Deep Sea Tycoon: Diver's Paradise expands on the first Deep Sea Tycoon, allowing players more options for the creation of the ultimate underwater resort. Den divers can swim with seahorses at Seahorse Harbor, ride turtles at Turtle Cove, feed dolphins at Dolphin Bay, explore coral reef, and save whales in 30 missions of underwater construction. Deep Sea Tycoon: Diver's Paradise includes two modes of play: "Multiple Play" and "Sandbox." As players progress through "Multiple" mode, more "Sandbox" environments are opened.
Appealing strictly to the youngest of gamers, Deep Sea Tycoon: Diver's Paradise takes place entirely underwater in a wonderfully idealistic oceanic amusement park where humans, dolphins, and giant seahorses cavort together as if they were the best of friends.
As the manager of this marine playground, the player engages in a series of 30 increasingly challenging missions where he tries to keep the park running smoothly. To do so, he'll need to breed and care for various species of fish and aquatic mammals, attract human scuba divers, run gift shops and concessions, and generally keep everyone and everything upbeat. If this sounds a might complex for the game's age rating (3 years and older), it isn't.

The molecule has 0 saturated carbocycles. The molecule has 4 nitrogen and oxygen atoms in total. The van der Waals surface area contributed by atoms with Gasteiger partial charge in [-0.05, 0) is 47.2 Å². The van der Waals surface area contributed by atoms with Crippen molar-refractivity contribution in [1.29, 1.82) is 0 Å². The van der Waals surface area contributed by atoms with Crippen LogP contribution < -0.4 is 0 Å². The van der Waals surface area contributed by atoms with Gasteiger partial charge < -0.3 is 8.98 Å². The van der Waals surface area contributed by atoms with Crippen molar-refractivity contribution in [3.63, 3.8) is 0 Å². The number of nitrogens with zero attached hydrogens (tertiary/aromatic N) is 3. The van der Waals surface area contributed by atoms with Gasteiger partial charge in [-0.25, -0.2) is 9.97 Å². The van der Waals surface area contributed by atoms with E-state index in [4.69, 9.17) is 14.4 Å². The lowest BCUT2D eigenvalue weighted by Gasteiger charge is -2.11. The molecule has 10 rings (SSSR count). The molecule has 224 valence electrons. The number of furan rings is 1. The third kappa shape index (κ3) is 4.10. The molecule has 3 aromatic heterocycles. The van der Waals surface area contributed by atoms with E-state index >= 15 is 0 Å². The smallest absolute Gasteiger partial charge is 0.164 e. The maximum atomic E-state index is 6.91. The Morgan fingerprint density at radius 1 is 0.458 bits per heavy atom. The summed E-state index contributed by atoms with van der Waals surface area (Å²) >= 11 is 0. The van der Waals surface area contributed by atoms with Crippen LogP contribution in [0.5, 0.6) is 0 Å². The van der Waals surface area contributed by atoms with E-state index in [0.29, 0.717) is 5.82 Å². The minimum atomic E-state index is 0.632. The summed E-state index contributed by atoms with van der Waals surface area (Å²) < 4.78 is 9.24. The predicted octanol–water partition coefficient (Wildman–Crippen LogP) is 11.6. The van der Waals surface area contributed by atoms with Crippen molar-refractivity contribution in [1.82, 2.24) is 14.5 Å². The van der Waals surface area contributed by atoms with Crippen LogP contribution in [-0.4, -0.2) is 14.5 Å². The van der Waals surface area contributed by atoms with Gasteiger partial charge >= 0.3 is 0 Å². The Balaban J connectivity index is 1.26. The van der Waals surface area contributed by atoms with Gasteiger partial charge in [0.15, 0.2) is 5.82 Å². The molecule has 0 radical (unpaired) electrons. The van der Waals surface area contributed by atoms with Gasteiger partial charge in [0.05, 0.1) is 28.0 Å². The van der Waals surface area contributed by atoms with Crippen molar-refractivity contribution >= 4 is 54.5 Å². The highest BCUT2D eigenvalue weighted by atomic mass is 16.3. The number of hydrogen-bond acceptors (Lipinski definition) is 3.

To breed a killer whale, for example, you merely click on the appropriate icon and place a breeding capsule on any level patch of ocean floor. You then select the capsule by clicking on it, and then click the Create Sealife button. Voila, you have a killer whale. Feeding is an even simpler process, and so is creating and running an underwater gift shop. There are no time limits, nor are there penalties for wrong moves.
Yet even the youngest of tykes may tire of the surprisingly repetitive breed and feed mandate. There's also no way to fast-forward though the game's tedious money-earning segments. Although the underwater environment is compelling and fluid, it's far from groundbreaking. Creature animations are limited, the manually controlled camera feels awkward, and the playable region is tiny.
Had developer Pixel after Pixel opted for an edutainment product that helps budding oceanographers learn about marine life, Deep Sea Tycoon: Diver's Paradise would have more value. The game is a sleepy, nonviolent diversion that does promote appreciation for our underwater friends, but is otherwise an obviously low budget exercise -- albeit one that dresses its female divers in skimpy thong bikinis and its male divers in full bodysuits. But what child doesn't appreciate a little blatant sexism?
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